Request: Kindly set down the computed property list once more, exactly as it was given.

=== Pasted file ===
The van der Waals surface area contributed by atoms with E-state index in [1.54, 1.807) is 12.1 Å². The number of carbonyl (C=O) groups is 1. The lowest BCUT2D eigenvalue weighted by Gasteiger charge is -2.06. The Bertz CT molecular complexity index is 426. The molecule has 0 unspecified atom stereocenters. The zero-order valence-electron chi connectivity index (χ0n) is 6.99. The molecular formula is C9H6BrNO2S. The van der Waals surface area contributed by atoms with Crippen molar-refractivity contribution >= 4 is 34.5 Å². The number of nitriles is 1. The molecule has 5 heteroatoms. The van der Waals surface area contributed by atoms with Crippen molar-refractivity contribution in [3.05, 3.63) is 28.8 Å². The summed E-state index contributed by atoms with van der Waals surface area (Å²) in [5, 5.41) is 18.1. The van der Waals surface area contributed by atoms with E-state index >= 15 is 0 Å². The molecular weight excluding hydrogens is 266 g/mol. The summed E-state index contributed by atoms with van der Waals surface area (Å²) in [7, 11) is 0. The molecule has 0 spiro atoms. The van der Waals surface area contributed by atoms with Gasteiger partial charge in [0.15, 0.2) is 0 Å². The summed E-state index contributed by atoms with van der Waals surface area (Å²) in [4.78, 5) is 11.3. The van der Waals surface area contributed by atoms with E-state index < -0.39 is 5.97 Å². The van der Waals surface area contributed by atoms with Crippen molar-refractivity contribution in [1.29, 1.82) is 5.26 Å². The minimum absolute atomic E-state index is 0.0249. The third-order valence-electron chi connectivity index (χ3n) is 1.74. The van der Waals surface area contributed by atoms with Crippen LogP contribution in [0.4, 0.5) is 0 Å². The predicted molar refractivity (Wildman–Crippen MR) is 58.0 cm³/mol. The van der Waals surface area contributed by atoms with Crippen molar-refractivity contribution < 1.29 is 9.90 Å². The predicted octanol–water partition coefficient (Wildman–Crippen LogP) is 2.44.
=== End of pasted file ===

The van der Waals surface area contributed by atoms with E-state index in [1.54, 1.807) is 12.1 Å². The number of carbonyl (C=O) groups is 1. The lowest BCUT2D eigenvalue weighted by Gasteiger charge is -2.06. The Bertz CT molecular complexity index is 426. The molecule has 0 unspecified atom stereocenters. The zero-order valence-electron chi connectivity index (χ0n) is 6.99. The molecular formula is C9H6BrNO2S. The van der Waals surface area contributed by atoms with Crippen molar-refractivity contribution >= 4 is 34.5 Å². The number of nitriles is 1. The molecule has 5 heteroatoms. The van der Waals surface area contributed by atoms with Crippen molar-refractivity contribution in [3.05, 3.63) is 28.8 Å². The summed E-state index contributed by atoms with van der Waals surface area (Å²) in [5, 5.41) is 18.1. The van der Waals surface area contributed by atoms with E-state index >= 15 is 0 Å². The molecular weight excluding hydrogens is 266 g/mol. The summed E-state index contributed by atoms with van der Waals surface area (Å²) in [7, 11) is 0. The molecule has 0 spiro atoms. The van der Waals surface area contributed by atoms with Gasteiger partial charge in [0.15, 0.2) is 0 Å². The summed E-state index contributed by atoms with van der Waals surface area (Å²) in [4.78, 5) is 11.3. The van der Waals surface area contributed by atoms with E-state index < -0.39 is 5.97 Å². The van der Waals surface area contributed by atoms with Crippen molar-refractivity contribution in [1.29, 1.82) is 5.26 Å². The minimum absolute atomic E-state index is 0.0249. The third-order valence-electron chi connectivity index (χ3n) is 1.74. The van der Waals surface area contributed by atoms with Crippen LogP contribution in [0.4, 0.5) is 0 Å². The predicted molar refractivity (Wildman–Crippen MR) is 58.0 cm³/mol. The van der Waals surface area contributed by atoms with Crippen molar-refractivity contribution < 1.29 is 9.90 Å². The predicted octanol–water partition coefficient (Wildman–Crippen LogP) is 2.44.